Credit and debit card spending in Australia surged a record amount last week, in a sign the nation might be feeling more confident.
Commonwealth Bank of Australia (ASX: CBA) on Tuesday revealed that the week ending Friday 6 November saw a 13% increase in card spend year-on-year.
That boost is the biggest seen since the bank started weekly analysis 8 months ago.
Commonwealth Bank senior economist Belinda Allen said the lifting of COVID-19 restrictions in Victoria and the opening of interstate borders saw Australians spend up.
“There was a lift in both online and in-store spending showing the breadth of the rise.”
The rise in card use indicated confidence in health was very much linked to confidence in the economy, according to Allen.
“Card spending on both goods and services lifted over the past week, but services spending was the dominant driver,” she said.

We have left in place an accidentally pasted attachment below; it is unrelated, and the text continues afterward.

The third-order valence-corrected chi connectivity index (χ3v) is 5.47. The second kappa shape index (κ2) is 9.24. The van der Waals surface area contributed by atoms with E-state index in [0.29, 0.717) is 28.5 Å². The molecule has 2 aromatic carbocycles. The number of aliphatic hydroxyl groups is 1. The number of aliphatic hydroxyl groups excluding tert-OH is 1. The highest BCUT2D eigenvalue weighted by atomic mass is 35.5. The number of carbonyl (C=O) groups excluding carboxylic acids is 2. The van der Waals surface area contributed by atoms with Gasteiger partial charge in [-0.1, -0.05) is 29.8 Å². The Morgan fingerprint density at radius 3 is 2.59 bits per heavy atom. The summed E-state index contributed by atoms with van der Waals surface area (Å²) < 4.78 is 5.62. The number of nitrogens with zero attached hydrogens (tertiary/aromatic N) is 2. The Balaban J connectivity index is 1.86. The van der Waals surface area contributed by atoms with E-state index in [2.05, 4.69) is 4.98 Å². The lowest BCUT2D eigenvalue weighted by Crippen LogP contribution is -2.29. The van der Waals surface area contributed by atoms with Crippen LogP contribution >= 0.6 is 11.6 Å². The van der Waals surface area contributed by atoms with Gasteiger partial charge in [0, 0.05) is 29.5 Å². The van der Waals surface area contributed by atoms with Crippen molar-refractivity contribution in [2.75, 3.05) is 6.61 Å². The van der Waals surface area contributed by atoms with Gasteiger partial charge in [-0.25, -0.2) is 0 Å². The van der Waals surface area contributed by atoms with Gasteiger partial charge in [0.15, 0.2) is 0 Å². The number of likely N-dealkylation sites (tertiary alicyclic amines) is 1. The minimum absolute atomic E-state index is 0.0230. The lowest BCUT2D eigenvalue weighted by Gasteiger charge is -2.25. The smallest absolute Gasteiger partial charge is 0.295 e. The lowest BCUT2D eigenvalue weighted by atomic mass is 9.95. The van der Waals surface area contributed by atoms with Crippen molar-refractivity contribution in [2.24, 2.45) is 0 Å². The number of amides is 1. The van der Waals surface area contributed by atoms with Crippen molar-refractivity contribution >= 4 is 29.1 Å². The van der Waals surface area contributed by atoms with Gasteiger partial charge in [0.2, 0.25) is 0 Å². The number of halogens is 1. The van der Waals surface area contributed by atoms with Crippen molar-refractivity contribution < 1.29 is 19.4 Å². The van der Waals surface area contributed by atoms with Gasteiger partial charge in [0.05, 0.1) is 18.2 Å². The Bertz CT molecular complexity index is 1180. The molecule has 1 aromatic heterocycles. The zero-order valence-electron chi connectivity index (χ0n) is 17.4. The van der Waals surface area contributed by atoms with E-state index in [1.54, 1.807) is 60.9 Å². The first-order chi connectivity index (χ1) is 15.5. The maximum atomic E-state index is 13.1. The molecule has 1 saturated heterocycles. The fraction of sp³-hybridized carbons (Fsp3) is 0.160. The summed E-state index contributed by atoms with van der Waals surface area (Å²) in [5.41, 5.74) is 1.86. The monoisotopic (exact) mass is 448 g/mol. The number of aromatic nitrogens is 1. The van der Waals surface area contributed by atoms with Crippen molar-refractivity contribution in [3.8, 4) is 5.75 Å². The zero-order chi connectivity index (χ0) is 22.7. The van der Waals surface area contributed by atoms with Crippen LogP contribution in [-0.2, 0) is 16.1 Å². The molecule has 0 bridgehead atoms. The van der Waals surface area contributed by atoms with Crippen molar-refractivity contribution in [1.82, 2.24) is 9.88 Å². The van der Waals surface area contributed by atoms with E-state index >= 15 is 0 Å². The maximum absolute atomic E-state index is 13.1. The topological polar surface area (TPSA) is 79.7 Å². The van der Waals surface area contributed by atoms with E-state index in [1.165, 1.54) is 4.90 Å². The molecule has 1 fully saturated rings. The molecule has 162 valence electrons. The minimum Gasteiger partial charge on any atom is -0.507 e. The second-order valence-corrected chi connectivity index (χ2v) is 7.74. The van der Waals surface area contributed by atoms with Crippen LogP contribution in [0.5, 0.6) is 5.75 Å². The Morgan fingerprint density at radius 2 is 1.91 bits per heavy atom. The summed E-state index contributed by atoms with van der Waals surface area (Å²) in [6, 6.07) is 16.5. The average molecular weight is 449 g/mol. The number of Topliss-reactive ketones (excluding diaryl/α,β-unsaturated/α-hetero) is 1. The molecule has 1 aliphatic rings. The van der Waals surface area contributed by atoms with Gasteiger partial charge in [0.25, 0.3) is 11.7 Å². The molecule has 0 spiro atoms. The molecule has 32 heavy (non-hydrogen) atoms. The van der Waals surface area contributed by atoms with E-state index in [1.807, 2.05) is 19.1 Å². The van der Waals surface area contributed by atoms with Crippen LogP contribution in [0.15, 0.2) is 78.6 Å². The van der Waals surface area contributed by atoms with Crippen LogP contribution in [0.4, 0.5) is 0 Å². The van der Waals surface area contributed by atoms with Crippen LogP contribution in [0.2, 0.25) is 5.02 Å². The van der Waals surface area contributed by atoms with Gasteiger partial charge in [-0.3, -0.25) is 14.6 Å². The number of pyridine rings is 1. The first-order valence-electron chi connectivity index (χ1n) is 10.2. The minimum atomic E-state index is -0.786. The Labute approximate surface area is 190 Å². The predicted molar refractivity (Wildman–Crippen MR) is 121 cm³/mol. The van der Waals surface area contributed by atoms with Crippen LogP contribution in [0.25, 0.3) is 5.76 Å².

“Services spending on cards rose by 5% compared to a year ago and was the first positive print since the nationwide lockdown in March.”
Victorians celebrate getting out of the house
Credit and debit card spending in Victoria was up a stunning 15% for the week ending Friday 6 November, compared to the same period last year.
“Looking at Victoria, pent up demand and an easing of restrictions saw spending rise in all but one category we track, with communication the exception,” said Allen.
“Eating and drinking out still faces some restrictions but spending in this category is recovering and shows growing confidence in the health outcome.”
All states and territories saw an increase in card spend last week, with only the ACT (9%) not recording a double-digit boost.
Despite moving past the lockdown mentality, the household furnishings sector was still 37% up last week compared to last year.
Takeaway alcohol was not far behind, up 29% from last year.
Overnight news of a 90% effective vaccine from Pfizer Inc (NYSE: PFE) and BioNTech SE (NASDAQ: BNTX) sent the share market into a positive frenzy. So it will be interesting to see whether that’s also translated into consumer confidence in the current week’s card spending statistics.